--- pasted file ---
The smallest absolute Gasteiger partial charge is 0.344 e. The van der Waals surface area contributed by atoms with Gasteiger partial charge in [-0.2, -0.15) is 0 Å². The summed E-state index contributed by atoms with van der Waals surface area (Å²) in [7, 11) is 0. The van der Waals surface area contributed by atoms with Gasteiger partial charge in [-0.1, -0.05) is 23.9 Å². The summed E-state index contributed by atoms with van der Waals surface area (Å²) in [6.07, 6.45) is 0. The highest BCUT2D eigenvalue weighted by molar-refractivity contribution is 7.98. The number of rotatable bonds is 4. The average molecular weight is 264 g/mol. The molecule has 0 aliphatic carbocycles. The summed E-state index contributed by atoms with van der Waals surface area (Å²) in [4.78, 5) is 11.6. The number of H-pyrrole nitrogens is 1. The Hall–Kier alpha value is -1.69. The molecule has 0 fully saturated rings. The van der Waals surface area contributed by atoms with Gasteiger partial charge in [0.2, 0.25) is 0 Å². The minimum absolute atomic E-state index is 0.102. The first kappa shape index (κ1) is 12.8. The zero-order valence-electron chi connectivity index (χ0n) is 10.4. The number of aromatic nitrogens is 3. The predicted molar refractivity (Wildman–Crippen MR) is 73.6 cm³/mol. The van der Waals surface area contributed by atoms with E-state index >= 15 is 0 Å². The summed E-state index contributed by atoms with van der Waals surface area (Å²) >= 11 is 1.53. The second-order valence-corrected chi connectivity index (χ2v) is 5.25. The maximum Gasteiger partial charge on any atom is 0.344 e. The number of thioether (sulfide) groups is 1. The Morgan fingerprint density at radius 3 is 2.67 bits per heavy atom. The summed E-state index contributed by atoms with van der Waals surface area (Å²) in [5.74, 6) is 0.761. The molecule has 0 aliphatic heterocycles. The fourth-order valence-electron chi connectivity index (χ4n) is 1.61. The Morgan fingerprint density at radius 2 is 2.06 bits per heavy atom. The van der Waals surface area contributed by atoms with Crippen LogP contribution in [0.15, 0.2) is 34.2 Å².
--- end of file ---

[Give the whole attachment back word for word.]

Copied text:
The smallest absolute Gasteiger partial charge is 0.344 e. The van der Waals surface area contributed by atoms with Gasteiger partial charge in [-0.2, -0.15) is 0 Å². The summed E-state index contributed by atoms with van der Waals surface area (Å²) in [7, 11) is 0. The van der Waals surface area contributed by atoms with Gasteiger partial charge in [-0.1, -0.05) is 23.9 Å². The summed E-state index contributed by atoms with van der Waals surface area (Å²) in [6.07, 6.45) is 0. The highest BCUT2D eigenvalue weighted by molar-refractivity contribution is 7.98. The number of rotatable bonds is 4. The average molecular weight is 264 g/mol. The molecule has 0 aliphatic carbocycles. The summed E-state index contributed by atoms with van der Waals surface area (Å²) in [4.78, 5) is 11.6. The number of H-pyrrole nitrogens is 1. The Hall–Kier alpha value is -1.69. The molecule has 0 fully saturated rings. The van der Waals surface area contributed by atoms with Gasteiger partial charge in [0.2, 0.25) is 0 Å². The minimum absolute atomic E-state index is 0.102. The first kappa shape index (κ1) is 12.8. The zero-order valence-electron chi connectivity index (χ0n) is 10.4. The number of aromatic nitrogens is 3. The predicted molar refractivity (Wildman–Crippen MR) is 73.6 cm³/mol. The van der Waals surface area contributed by atoms with E-state index >= 15 is 0 Å². The summed E-state index contributed by atoms with van der Waals surface area (Å²) >= 11 is 1.53. The second-order valence-corrected chi connectivity index (χ2v) is 5.25. The maximum Gasteiger partial charge on any atom is 0.344 e. The number of thioether (sulfide) groups is 1. The Morgan fingerprint density at radius 3 is 2.67 bits per heavy atom. The summed E-state index contributed by atoms with van der Waals surface area (Å²) in [5.74, 6) is 0.761. The molecule has 0 aliphatic heterocycles. The fourth-order valence-electron chi connectivity index (χ4n) is 1.61. The Morgan fingerprint density at radius 2 is 2.06 bits per heavy atom. The van der Waals surface area contributed by atoms with Crippen LogP contribution in [0.15, 0.2) is 34.2 Å².